Washington Traffic Deaths Reach 33-Year High

Washington Traffic Deaths Reach 33-Year High

By: Alexandra de Leon Date: May 14th, 2024

For Immediate Release from the Washington Traffic Safety Commission:

Washington experienced 810 traffic deaths in 2023 according to preliminary data collected by the Washington Traffic Safety Commission (WTSC). This represents a 10% increase since 2022, and it is the largest number of traffic deaths in Washington since 1990.

“810 is not just a shocking statistic. Every number represents a life lost. A lost family member. A lost co-worker. A lost friend. The people who mourn have had their lives changed forever,” said Shelly Baldwin, Director of the Washington Traffic Safety Commission. “I hold them in my heart as I ask drivers to take the actions we know save lives. Drive sober. Be patient. Stay focused. Buckle up.”

Fatality numbers increased across several categories. More pedestrians (157 people) and motorcyclists (141 people) were killed in Washington last year than in any other year on record.

High-risk behaviors continue to lead to increased deaths on Washington roads. These are the preliminary 2023 numbers and percentage change from 2022:

  • 400 fatalities involved a drug- or alcohol-impaired driver (+4%). This is likely to increase as more toxicology results become available.
  • 251 fatalities involved excessive speed (-1%).
  • 171 fatalities involved an unrestrained vehicle occupant (+10%).
  • 135 fatalities involved a distracted driver (+36%).

The large increase in distraction-related fatalities reverses a downward trend that began in 2018 with the passage of Washington’s eDUI law.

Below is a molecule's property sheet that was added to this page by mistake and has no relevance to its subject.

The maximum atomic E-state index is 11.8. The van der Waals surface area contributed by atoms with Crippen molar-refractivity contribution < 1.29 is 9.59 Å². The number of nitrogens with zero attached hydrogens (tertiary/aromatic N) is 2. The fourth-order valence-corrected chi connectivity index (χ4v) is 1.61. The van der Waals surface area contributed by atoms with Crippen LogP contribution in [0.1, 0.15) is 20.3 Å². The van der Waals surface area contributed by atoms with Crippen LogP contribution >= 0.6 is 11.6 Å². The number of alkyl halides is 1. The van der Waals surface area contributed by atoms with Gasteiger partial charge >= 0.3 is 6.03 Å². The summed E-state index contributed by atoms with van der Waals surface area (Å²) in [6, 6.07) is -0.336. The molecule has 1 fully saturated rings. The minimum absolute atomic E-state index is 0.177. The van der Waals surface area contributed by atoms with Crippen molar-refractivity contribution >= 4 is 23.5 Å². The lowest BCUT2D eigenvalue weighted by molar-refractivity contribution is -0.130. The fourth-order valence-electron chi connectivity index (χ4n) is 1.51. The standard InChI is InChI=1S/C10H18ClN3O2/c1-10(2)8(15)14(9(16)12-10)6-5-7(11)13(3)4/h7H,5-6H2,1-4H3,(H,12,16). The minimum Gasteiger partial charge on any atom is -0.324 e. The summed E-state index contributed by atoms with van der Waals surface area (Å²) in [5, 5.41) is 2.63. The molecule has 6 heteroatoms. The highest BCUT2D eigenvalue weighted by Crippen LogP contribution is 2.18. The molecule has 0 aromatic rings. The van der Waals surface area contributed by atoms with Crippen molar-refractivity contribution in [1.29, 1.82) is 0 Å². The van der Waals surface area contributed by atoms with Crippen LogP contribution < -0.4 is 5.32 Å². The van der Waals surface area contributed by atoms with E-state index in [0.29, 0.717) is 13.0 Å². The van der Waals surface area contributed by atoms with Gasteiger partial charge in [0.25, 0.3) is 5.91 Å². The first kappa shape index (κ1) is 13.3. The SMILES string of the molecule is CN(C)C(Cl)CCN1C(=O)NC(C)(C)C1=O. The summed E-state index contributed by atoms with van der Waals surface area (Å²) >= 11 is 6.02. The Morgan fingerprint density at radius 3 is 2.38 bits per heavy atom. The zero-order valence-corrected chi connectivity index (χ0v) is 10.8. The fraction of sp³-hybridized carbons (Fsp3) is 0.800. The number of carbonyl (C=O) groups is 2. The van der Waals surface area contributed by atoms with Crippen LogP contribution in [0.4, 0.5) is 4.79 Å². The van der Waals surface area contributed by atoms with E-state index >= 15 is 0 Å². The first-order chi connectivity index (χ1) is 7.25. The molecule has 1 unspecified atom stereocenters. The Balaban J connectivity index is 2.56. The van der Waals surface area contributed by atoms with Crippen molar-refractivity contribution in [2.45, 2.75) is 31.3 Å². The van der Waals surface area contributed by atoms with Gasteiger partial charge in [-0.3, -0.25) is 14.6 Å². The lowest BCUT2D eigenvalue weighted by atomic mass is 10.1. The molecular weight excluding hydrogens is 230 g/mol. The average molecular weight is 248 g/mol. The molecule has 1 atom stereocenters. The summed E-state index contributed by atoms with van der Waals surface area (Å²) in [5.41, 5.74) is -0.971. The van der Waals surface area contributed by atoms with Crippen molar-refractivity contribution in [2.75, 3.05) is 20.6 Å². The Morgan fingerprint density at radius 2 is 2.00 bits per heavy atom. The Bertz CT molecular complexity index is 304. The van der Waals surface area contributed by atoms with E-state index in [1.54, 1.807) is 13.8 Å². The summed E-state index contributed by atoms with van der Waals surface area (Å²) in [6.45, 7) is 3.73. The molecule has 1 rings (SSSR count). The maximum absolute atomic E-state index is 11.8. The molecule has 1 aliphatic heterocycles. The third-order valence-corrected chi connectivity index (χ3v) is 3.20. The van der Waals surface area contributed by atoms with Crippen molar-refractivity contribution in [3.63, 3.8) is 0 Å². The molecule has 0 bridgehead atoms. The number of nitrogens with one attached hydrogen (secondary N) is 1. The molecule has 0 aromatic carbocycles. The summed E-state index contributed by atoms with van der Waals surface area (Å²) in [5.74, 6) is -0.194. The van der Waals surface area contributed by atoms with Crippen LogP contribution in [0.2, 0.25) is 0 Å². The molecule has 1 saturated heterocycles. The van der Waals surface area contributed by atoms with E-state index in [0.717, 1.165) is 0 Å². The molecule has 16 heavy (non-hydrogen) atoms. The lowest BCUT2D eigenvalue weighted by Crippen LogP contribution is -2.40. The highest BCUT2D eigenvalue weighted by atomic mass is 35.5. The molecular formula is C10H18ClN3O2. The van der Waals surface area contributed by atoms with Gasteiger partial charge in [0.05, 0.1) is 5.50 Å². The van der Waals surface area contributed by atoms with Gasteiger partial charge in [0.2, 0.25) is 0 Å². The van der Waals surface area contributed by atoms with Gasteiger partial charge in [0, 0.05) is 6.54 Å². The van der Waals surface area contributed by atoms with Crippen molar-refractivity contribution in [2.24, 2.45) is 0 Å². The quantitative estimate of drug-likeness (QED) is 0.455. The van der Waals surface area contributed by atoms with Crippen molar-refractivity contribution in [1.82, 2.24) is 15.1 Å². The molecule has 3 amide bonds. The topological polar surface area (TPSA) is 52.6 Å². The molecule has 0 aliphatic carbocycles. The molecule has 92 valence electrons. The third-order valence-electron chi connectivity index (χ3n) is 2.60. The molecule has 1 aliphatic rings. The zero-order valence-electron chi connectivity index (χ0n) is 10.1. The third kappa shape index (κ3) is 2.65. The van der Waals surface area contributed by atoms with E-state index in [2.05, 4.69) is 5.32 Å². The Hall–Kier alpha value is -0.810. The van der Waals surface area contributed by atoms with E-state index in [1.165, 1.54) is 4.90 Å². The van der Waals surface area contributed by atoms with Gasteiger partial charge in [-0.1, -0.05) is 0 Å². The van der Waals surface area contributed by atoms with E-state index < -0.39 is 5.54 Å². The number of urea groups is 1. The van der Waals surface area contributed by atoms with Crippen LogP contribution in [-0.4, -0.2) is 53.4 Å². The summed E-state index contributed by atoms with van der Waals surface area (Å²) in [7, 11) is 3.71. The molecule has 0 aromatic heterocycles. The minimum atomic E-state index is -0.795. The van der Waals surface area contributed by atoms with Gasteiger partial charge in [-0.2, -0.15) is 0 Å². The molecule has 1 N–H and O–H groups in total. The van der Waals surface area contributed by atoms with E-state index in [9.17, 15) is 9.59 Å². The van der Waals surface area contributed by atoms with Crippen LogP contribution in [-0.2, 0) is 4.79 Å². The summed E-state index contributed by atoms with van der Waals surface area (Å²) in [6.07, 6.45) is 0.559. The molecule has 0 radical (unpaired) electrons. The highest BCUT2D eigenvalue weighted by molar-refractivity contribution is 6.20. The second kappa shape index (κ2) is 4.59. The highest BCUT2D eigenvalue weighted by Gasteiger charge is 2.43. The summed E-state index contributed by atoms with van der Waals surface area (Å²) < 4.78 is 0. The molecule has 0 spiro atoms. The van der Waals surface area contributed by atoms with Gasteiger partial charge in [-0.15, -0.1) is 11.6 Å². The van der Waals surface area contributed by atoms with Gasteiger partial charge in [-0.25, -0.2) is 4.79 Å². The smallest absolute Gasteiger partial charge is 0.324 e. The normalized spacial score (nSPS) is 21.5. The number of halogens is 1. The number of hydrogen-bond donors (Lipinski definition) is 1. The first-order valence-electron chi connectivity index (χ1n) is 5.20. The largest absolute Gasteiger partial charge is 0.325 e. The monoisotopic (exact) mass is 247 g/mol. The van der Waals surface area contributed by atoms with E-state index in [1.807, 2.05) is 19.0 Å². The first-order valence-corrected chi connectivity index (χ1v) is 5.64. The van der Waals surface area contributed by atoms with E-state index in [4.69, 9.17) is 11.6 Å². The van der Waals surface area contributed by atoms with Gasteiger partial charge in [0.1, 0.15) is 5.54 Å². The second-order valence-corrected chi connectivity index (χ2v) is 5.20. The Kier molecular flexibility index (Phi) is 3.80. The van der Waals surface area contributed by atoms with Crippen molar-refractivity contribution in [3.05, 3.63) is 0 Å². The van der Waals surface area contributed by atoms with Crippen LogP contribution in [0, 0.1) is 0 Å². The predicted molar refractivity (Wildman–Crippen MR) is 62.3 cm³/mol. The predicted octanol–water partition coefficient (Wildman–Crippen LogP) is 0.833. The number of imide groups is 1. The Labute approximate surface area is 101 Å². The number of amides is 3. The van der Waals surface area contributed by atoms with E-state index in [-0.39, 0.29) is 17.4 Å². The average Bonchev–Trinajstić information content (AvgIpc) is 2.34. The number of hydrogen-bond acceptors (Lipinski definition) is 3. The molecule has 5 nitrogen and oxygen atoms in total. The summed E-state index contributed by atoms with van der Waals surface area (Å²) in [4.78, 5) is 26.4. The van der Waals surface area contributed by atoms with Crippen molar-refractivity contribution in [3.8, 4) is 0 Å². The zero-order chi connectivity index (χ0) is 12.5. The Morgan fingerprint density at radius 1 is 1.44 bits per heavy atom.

“We cannot continue to watch increasingly erratic driver behavior cause more crashes, deaths and injuries,” said Washington Secretary of Transportation Roger Millar. “We’re taking a Safe System approach to address this safety crisis, such as adding speed safety cameras to our work zones, incorporating Complete Streets into all of our programs and investing in active and public transportation – including creating more space and separation for vulnerable road users such as pedestrians and bicyclists. We’ve also proposed investments in safety on state highways running through population centers, where fatal crashes are more than double the state average. All of these initiatives to reduce crash rates take time to implement. A change in driver behavior would make a difference immediately.”  

Impairment, speed, distraction, and lack of seatbelt use are involved in more than 75 percent of all traffic fatalities in Washington.

“This trend is not just alarming – it’s unacceptable,” said WSP Chief John R. Batiste. “Driving sober, obeying the speed limit, avoiding distractions, and buckling up – these are all the safe choices – the right choices – that need to be made on our roadways. The cost of choosing otherwise can result in the loss of a life – a cost that is just too high.”

“Serious crashes are not accidents,” said Baldwin. “We know what causes them and what can prevent them. The single most important safety feature of any vehicle is the driver.”